Creative individuals have an additional kind of focus to contend with. As writers, we sift through reams of information in preparation for our work. While immersing ourselves in a variety of input, we must also stay of open to anything relevant that comes our way. In other words, distraction comes with the territory. Writers function in the juxtaposed (and often schizophrenic) state of selective attention and open awareness. Creative focus means paying specific heed (micro focus) to the creative subject matter, while allowing our minds to associate freely (macro focus) and being vigilant to what might emerge spontaneously.
How to Tame a Python in Three Steps
So, if distractions are everywhere, how can you train your inner python and achieve your 2017 goals?
1. Peel Away Distractions
Goleman’s recipe for success includes peeling away distractions by giving undivided attention to whatever you’re doing. Mindfulness meditation practices teach individuals to refocus attention by first becoming aware that the mind has wandered and then returning attention the original focus. Neuroscience research indicates that enhancing the ability to focus can literally rewire the brain. Regular meditation has been proven to sharpen the brain’s circuitry and enhance its neuroplasticity.
Goleman suggests meditation may have helped improve Steve Jobs (a longtime Zen practitioner) brain’s attention circuitry. When Jobs limited Apple’s product line to a handful of products with a few variations, he created a winning business strategy through single-minded focus.
Did you know you can boost your literary performance by reflecting on your strengths, weakness, and motivations as a writer? Understanding when and where you write best is a simple way to refocus attention. Knowing what is likely to pull your attention away from your work can help you to pare away distractions before they occur.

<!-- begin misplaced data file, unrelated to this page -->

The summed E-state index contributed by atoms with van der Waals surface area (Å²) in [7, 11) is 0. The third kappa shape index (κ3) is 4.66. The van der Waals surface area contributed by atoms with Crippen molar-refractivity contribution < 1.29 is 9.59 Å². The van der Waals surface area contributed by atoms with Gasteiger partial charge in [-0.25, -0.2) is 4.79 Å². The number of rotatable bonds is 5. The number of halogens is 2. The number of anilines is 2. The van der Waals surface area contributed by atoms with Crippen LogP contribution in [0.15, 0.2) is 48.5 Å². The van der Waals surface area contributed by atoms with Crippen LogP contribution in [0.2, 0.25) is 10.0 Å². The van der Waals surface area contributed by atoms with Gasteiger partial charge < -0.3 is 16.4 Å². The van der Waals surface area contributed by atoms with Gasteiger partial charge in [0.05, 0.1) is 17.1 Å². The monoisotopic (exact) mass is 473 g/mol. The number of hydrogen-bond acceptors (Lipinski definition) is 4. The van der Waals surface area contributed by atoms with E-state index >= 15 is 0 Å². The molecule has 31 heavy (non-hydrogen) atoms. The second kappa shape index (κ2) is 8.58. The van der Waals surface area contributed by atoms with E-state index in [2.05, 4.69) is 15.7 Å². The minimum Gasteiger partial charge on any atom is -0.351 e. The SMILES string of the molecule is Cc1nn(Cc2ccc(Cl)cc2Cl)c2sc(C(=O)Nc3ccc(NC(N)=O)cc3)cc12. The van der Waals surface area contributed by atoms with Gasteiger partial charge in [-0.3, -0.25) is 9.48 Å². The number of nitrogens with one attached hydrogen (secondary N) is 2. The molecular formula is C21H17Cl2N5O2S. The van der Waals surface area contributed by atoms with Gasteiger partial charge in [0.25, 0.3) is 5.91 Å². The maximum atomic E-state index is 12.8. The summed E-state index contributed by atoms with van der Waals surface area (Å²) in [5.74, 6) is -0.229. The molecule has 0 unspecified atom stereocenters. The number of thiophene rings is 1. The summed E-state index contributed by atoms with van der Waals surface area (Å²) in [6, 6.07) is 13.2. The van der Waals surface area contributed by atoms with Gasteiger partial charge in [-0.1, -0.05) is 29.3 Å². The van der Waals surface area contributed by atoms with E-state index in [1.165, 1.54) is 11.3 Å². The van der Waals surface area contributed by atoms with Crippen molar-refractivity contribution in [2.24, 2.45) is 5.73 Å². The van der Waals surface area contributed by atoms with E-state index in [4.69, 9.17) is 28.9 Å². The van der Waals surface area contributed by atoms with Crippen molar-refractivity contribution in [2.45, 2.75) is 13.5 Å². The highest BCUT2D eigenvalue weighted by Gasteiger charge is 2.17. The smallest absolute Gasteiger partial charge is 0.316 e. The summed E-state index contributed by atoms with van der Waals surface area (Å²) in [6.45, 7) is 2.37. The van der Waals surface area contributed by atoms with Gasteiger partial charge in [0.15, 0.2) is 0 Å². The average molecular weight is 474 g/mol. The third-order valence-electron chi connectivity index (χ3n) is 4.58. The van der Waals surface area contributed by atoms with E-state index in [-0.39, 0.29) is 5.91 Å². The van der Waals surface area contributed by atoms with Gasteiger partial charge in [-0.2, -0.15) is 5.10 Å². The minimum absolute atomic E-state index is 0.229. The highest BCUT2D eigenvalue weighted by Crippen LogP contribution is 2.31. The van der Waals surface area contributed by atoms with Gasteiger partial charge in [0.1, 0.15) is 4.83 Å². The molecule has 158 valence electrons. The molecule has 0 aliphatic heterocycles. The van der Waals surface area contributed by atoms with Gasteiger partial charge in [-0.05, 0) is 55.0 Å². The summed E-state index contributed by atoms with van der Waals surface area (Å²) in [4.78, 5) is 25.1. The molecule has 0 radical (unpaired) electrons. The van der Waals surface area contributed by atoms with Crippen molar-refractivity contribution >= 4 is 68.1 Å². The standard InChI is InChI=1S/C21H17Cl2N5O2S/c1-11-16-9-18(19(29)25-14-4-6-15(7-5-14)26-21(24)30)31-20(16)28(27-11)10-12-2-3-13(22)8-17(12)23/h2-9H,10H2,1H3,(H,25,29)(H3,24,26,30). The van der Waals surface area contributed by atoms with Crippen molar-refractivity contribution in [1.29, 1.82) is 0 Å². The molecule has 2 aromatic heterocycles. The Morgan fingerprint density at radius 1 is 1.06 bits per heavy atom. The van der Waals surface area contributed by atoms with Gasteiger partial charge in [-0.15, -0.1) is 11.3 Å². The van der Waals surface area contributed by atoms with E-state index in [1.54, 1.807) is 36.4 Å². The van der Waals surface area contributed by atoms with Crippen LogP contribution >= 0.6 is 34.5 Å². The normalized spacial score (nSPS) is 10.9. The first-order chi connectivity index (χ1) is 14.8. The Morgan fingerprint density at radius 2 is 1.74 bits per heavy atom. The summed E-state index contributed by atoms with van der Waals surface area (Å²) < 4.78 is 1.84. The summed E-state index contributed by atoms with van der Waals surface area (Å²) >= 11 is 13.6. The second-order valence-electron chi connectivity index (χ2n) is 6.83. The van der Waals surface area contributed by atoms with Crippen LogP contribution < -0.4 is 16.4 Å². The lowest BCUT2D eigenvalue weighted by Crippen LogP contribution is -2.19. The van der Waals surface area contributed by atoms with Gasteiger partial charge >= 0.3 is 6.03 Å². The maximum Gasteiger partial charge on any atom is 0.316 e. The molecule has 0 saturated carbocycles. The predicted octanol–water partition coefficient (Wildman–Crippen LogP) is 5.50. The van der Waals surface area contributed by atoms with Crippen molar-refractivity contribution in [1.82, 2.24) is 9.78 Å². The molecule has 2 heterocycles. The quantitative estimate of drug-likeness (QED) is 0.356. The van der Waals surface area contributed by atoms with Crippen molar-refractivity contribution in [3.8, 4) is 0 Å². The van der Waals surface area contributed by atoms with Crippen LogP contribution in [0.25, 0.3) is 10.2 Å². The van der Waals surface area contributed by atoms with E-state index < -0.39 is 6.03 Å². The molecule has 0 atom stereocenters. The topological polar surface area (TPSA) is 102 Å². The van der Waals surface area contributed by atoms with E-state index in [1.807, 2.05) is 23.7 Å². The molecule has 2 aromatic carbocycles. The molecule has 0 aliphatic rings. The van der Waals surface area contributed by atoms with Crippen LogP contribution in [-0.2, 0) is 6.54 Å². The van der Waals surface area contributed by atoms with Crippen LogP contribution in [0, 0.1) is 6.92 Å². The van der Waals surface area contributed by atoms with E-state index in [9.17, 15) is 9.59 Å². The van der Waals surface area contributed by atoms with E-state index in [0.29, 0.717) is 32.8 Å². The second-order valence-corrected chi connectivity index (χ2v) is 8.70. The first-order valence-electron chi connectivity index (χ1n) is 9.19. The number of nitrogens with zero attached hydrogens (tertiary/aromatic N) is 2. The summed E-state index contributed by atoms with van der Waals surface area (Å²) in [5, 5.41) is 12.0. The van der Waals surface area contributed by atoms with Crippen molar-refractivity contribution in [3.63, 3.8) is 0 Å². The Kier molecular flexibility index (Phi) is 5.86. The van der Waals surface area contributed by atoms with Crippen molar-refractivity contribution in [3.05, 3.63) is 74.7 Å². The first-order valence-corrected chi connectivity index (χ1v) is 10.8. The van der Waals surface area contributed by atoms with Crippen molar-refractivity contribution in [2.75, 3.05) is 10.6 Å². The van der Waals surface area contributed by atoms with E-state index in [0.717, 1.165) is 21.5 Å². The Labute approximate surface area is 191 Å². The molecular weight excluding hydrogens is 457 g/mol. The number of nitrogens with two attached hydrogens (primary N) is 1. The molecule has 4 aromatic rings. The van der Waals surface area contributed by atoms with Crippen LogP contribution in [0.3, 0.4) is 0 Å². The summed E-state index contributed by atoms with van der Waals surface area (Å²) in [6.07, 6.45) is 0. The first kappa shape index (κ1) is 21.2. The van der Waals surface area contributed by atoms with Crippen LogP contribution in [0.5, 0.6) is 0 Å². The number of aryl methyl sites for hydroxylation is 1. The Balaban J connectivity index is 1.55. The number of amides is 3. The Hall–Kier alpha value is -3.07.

2. Practice, Practice, Practice
Effort is also a vital aspect of achievement. Goleman says the more you focus on your practice, the stronger the brain circuitry becomes and the better you will get at your craft.
It’s not the number of hours that count, but the way you direct your attention to your performance that is most important.
3. Get Outside Help
Writing, like python-taming, is not for the faint of heart. No one said it would be easy.
Having a writing buddy, a writing coach, or an editor is vital to the process of success. External feedback acts as a wide-angle camera lens helping you to see beyond your blind spots so you can lift your game. Accessing help across your literary journey combines “other” and “outer” focus, which can help change the way you see your work and provide additional motivation.
OC Writers Rock
At OC Writers, you’re in good company. Here you’ll find plenty of men and women triple focused on refining their craft in 2017 through getting to work, getting involved, and getting better acquainted with the slippery beasts known as writing and publishing.
How do you make peace with your inner python? What steps have you taken to focus in 2017? Leave a comment and let us know!
After retiring from a corporate career in business transformation and change management, Dr. Diane Rogers brings her expertise in social psychology to classrooms and families.
Her first picture book, Stand Tall, made its debut at the 2008 Seeds of Compassion Conference in Seattle, Washington featuring His Holiness the 14th Dalai Lama. A week after the book’s release, the State of Washington selected Stand Tall as an official teaching resource for compassionate education. Diane’s other published works include Emerge, A Story of Confidence, and When We All Stand Tall. To find out more, visit www.drdianerogers.com.
A self-professed global nomad, when they aren’t traveling on or jumping out of planes, Diane and her husband Kevin triangulate between Sydney, Australia, Newport Beach, and their sailboat in the Mediterranean.